Raleigh-Durham, North Carolina, including surrounding areas Carrborro, Cary, Chapel Hill, Durham, Garner, Morrisville, and Raleigh
San Jose, California, including surrounding areas Santa Clara, Mountain View, Sunnyvale, and Palo Alto
Editor’s note:Beth Seidenberg, M.D., is a general partner with Kleiner Perkins Caufield & Byers, focused on life science and digital health investing. Before joining the firm in 2005, she worked at a number of pharmaceutical businesses, mostly recently as chief medical officer at Amgen.
Spurred by the Affordable Care Act, the American healthcare system in 2014 has entered a period of titanic change. The process will be messy and disruptive – it already is. While challenging for consumers of healthcare services, the shifting landscape provides tremendous opportunity for entrepreneurs, setting up the potential for an accelerated shift in healthcare delivery in the U.S.
This inflection point for healthcare in part reflects the way the Millennial generation – those born between 1980-2000 – manages information. It is a tech-savvy group, connected and collaborative. They want instant gratification and recognition. And they want – and expect – to have a different kind of interaction with physicians and the healthcare system than their older brethren have historically experienced.
Millennials have at their disposal a new wave of technological tools that track, analyze and respond to their physical condition in real time. Can physicians and the healthcare system deliver this generation what they want from the healthcare system? I believe the answer clearly is “no.” Instead, they will build it themselves.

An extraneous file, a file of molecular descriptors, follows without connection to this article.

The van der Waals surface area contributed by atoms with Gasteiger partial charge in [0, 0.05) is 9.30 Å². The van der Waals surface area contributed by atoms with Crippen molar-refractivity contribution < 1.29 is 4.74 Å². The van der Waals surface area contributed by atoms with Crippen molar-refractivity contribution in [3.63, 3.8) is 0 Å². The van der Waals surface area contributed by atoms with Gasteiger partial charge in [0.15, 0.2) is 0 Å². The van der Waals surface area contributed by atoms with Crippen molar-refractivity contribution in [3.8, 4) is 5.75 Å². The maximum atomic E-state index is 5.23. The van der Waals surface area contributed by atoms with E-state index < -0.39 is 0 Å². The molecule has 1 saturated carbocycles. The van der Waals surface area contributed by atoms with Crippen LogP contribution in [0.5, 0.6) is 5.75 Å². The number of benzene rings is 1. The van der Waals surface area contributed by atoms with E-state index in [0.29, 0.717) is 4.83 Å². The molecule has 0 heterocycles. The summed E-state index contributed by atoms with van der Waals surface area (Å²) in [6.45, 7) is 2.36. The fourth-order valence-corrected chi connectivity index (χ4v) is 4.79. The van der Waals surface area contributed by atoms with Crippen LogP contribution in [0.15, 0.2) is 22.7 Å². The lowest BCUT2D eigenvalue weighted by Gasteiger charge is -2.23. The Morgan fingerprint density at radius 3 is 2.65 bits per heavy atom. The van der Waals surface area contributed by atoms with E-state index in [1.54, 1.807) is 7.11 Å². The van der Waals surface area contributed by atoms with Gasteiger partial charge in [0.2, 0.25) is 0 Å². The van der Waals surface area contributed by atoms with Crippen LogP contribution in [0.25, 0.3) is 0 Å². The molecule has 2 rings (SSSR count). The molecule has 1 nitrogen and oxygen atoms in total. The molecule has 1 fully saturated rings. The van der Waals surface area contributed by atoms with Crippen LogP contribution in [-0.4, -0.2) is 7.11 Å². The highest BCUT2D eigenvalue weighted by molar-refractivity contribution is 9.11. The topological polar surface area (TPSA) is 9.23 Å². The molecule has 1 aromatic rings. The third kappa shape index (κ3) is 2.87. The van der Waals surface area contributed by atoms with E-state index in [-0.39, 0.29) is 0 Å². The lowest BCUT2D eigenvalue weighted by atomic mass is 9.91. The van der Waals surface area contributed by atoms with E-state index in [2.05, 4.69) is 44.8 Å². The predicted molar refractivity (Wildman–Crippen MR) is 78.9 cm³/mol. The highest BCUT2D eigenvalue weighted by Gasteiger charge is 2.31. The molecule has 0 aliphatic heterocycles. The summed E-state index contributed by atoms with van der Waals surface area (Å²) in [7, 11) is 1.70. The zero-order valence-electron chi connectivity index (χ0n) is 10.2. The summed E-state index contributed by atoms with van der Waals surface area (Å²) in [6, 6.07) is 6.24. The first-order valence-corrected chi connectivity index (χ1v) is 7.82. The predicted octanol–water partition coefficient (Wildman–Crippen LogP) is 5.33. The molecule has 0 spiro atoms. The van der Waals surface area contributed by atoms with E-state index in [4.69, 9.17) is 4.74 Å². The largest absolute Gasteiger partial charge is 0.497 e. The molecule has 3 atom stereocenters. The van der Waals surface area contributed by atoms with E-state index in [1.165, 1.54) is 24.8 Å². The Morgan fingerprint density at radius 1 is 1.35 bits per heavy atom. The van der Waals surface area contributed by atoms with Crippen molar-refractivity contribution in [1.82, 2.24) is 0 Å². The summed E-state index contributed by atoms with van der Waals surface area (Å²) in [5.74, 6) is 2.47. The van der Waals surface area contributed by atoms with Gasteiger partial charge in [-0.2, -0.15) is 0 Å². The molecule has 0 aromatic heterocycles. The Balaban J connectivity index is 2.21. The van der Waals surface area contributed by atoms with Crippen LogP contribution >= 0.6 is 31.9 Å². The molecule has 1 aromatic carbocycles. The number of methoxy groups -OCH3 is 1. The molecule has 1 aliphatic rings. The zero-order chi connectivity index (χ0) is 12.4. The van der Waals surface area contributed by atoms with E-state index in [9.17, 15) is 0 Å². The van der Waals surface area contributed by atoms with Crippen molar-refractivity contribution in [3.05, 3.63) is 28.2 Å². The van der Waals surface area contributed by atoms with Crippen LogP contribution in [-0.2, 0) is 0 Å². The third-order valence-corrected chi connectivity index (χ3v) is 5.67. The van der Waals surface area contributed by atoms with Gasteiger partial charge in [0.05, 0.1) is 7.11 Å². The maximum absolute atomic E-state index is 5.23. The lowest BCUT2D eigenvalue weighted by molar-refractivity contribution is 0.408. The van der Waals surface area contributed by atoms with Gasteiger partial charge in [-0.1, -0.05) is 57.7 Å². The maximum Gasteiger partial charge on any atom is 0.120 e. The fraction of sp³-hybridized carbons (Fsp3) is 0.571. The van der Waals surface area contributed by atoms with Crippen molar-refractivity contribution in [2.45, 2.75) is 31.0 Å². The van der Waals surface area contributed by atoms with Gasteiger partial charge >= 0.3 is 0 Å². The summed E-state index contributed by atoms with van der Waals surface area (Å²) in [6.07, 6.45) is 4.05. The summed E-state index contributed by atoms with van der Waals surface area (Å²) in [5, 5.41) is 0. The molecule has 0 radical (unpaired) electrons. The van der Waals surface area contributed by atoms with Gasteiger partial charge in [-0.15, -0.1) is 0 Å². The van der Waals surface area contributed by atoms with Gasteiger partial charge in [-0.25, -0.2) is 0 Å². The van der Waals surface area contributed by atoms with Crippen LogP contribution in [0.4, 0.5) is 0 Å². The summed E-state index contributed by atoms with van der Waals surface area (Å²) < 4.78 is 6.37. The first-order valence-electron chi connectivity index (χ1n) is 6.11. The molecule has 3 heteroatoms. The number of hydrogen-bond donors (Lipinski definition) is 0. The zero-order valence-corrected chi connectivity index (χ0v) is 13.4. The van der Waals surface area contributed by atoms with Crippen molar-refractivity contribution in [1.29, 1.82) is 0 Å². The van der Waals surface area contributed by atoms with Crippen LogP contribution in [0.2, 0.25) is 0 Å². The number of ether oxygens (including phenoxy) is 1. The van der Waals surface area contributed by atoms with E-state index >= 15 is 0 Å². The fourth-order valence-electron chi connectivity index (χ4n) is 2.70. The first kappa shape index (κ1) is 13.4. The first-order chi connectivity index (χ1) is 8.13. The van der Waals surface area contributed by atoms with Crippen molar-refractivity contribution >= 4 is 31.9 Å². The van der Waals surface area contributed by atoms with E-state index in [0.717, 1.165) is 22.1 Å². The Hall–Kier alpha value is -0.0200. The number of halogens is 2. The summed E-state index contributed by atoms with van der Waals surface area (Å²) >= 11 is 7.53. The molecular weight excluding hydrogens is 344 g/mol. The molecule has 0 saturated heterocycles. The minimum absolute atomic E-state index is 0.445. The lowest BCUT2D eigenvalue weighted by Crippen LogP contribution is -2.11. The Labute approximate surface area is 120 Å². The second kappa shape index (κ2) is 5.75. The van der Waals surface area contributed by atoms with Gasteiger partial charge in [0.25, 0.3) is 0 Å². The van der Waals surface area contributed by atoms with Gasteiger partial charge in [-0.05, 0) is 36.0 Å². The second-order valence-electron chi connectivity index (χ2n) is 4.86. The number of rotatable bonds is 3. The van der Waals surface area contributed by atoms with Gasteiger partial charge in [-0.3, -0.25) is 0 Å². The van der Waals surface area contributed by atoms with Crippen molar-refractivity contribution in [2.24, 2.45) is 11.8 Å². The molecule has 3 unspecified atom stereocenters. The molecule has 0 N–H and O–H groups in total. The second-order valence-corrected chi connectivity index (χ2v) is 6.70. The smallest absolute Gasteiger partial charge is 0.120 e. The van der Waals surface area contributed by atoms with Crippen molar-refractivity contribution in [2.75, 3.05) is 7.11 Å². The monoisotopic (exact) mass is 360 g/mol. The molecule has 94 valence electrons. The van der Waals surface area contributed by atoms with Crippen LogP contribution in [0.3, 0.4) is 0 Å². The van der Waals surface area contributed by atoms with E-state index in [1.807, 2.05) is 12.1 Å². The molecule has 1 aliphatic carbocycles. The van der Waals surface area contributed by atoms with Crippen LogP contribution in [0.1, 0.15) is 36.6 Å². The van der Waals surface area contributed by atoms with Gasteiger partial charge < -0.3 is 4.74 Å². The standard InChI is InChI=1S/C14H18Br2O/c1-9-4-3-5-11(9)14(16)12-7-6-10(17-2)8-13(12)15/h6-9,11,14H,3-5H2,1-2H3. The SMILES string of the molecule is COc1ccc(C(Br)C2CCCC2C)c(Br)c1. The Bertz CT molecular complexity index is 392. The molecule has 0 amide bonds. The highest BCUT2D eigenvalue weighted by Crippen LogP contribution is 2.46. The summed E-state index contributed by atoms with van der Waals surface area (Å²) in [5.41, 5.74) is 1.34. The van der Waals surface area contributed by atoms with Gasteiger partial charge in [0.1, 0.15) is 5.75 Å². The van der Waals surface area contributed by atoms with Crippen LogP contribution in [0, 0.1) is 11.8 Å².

My theory is that this population segment will drive huge changes in the practice of medicine. I’d expect relatively few to sign up for insurance coverage under the ACA, for instance. But I do think this generation’s entrepreneurs will reimagine and rebuild the country’s sclerotic healthcare system.
Entrepreneurs in this area must start by navigating around some core issues.
Medicine is hyper-local, with providers protected from outsiders by state law. And it is hyper-personal, with strong regulations governing information privacy.
On the other hand, Millennials tend to believe that data access should be ubiquitous and free. They have fewer privacy concerns than the Baby Boomers, living their lives publicly on Facebook and Twitter. Millennials want to hold e-visits with their doctors; they want to text medical providers for quick advice; they want portable insurance, transferable between jobs and across state lines; and they want clear visibility about what they are personally paying for and why. Today, in short, there is a massive divide between what Millennials expect and what the current healthcare system can deliver.
The opportunity here is gargantuan. The U.S. health-care sector generates annual revenue of close to $2.1 trillion a year, according to the most recent U.S. Census Bureau report. It’s an industry that employs nearly 17 million Americans (Bureau of Labor Statistics, 2012). And neither of those figures includes the health insurance industry, which has more than 450,000 employees (Bureau of Labor Statistics, Jan 2014), and annual revenue of more than $850 billion (Annual Report on the Insurance Industry, 2013). In short, this is an industry practically begging for revolutionary change. And the ACA has lit the fuse.
Let’s take a look at five big entrepreneurial ideas on changing the healthcare landscape. Some of these areas – touching on insurance and patient care – offer the potential to build big businesses. While they may be lacking in some of the pizzazz of social networking or cloud-based software or other buzzy areas, no industry offers a richer environment for disruption.
Information wants to be free – especially when the government has it